Winter squash should be stored at room temperature in a dry location like the kitchen counter or cupboard.
Roast squash and scoop out flesh. Puree and freeze in pint-sized plastic containers: a great thing to do with leftover squash.
Like garlic and onions, squash should be kept in a cool, dry location such as an attic, garage, or unheated room.
Winter Squash Risotto
- ½ butternut squash, roasted
- 1 medium onion, diced
- 1 stick butter, cut in half
- 2 cups Arborio rice
- Splash of white wine, if desired
- 5 cups boiling chicken stock
- salt & pepper
- Parmesan cheese
Roast butternut squash and remove flesh from one half. Saute the onion in half of the butter gently until translucent, about 5 minutes. Add rice and stir to coat with the butter, about 2 minutes. Add the splash of wine and let it simmer off, then add the squash flesh and ½ cup of the chicken stock at a time until rice is cooked, stirring from time to time. (Simmer over low heat as you add the broth, as this risotto tends to get really thick and large volcanic bubbles may spew you with molten squash.) When the rice is cooked, add the remaining stock, the other half of the butter, and about ¼ cup grated Parmesan. Serve hot as a first course or along side a steak.
Variation: Instead of adding the other half stick of butter at the end you can make a crispy bacon and sage butter topping. Crisp 2 slices of diced bacon and pour off fat. Add a few torn sage leaves and some butter and stir until melted. Garnish each plate after serving for a flavor enhancer and textural contrast.
Butternut Squash Ravioli with Butter and Sage
- 1 butternut squash (about 1 pound)
- 2 tablespoons extra-virgin olive oil
- ½ cup grated Parmigiano-Reggiano, plus more for serving
- ½ teaspoon freshly grated nutmeg
- Kosher salt and freshly ground black pepper, to taste
- 1 recipe basic pasta dough
- 8 tablespoons (1 stick) unsalted butter
- 8 fresh sage leaves
- 1 large amaretti cookie (optional)
Preheat the oven to 350 °F
Cut the squash in half, remove the seeds, drizzle with the olive oil, and place on a baking sheet. Roast for 25-35, or until the squash is very soft. Remove from the oven, let cool, the scoop the flesh from the skin.
In a large bowl, combine the cooled squash, cheese, nutmeg and salt and pepper. Stir well to combine.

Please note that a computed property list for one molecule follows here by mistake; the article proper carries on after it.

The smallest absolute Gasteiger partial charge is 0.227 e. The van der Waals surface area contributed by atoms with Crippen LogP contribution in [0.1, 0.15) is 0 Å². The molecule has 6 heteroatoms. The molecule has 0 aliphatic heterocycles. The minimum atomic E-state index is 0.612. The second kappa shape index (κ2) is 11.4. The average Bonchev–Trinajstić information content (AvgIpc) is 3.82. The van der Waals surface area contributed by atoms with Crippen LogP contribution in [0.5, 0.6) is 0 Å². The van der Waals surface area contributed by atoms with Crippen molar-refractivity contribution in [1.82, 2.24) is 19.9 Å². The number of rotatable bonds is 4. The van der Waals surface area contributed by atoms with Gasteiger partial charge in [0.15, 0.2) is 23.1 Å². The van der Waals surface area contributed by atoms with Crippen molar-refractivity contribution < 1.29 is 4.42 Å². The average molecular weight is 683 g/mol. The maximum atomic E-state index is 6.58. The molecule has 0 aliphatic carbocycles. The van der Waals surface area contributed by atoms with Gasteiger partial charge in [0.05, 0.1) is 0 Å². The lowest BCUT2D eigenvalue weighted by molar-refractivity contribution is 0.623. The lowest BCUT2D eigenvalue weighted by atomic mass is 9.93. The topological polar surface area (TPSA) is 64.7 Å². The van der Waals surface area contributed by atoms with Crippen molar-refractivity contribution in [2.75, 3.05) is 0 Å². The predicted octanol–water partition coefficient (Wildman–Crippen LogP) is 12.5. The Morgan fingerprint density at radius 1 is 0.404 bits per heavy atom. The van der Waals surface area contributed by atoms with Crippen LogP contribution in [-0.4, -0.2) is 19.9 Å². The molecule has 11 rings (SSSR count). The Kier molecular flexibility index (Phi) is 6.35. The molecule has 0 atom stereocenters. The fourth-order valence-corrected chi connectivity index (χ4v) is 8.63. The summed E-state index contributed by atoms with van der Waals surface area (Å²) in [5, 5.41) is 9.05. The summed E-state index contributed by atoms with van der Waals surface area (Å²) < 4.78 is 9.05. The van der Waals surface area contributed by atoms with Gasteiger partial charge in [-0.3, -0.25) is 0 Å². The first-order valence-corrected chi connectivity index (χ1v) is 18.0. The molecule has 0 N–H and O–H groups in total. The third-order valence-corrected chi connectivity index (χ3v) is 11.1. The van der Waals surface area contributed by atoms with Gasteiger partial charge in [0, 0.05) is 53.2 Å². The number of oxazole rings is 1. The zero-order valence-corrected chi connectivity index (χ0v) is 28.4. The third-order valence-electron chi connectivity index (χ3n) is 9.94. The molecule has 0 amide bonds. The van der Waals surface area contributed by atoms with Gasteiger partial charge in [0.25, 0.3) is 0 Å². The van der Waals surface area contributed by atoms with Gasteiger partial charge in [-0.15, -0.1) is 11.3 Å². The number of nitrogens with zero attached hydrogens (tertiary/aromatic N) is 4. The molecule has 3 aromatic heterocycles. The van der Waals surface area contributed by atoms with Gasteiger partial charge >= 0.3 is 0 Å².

Roll out the pasta dough to the thinnest setting on a pasta machine. Using a biscuit cutter or water glass, cut out 2-inch circles. Pipe or carefully spoon a rounded tablespoon of filling onto the center of half of the rounds and cover the filling with a second pasta round. Press the edges together firmly to seal.
Bring 6 quarts of water to a boil and add 2 tablespoons of salt. Drop the ravioli in the boiling water and cook for 2 minutes. While the pasta cooks, melt the butter in a 12- to 14- inch sauté pan until it foams and subsides. Add 2 to 4 tablespoons of the pasta cooking water and whisk to emulsify. Drain the pasta and add it to the butter. Add the sage leaves and toss gently for 1 minute over medium heat to coat the pasta with sauce. Divide the ravioli among four warmed plates, grate the Parmigiano-Reggiano and amaretti over each plate, and serve immediately.
- 3 cups all purpose flour
Pour out the flour directly on your countertop or a very large pastry board, making a well in the center like a volcano. Crack the eggs into the center of this well and begin to beat with a fork. Little by little, incorporate flour from the walls of the volcano. Try not to let the egg mixture break through the walls and go spilling everywhere. Patience is the secret to fresh pasta: beat it with the fork until you can't bear it anymore. When the dough ball is ready to be worked by hand, relinquish the fork. If you proceed to hand kneading too soon, though, you will make a sticky, eggy mess of your hands. Knead the dough by hand, incorporating as much of the remaining flour as possible. Next, the dough needs to rest. Wrap your precious golden ball in plastic wrap and leave on the counter for 30 minutes.
After the dough rests, it's time to roll. (If you don't have a pasta rolling machine, now would be too late to go buy one.) Have some extra flour ready. Cut off about a quarter of the dough ball and roll it out using the machine. My method is to make a round disc by hand, coat it with flour, and roll it through stage 1. Dust again, fold the piece in half, and send it though 1 again. Now dust, proceed to 3, dust again, and proceed to 5. I usually stop at the second to last stage because if you go all the way, the dough gets really thin and tears easily. You will find, through practice, your own method that works in your kitchen.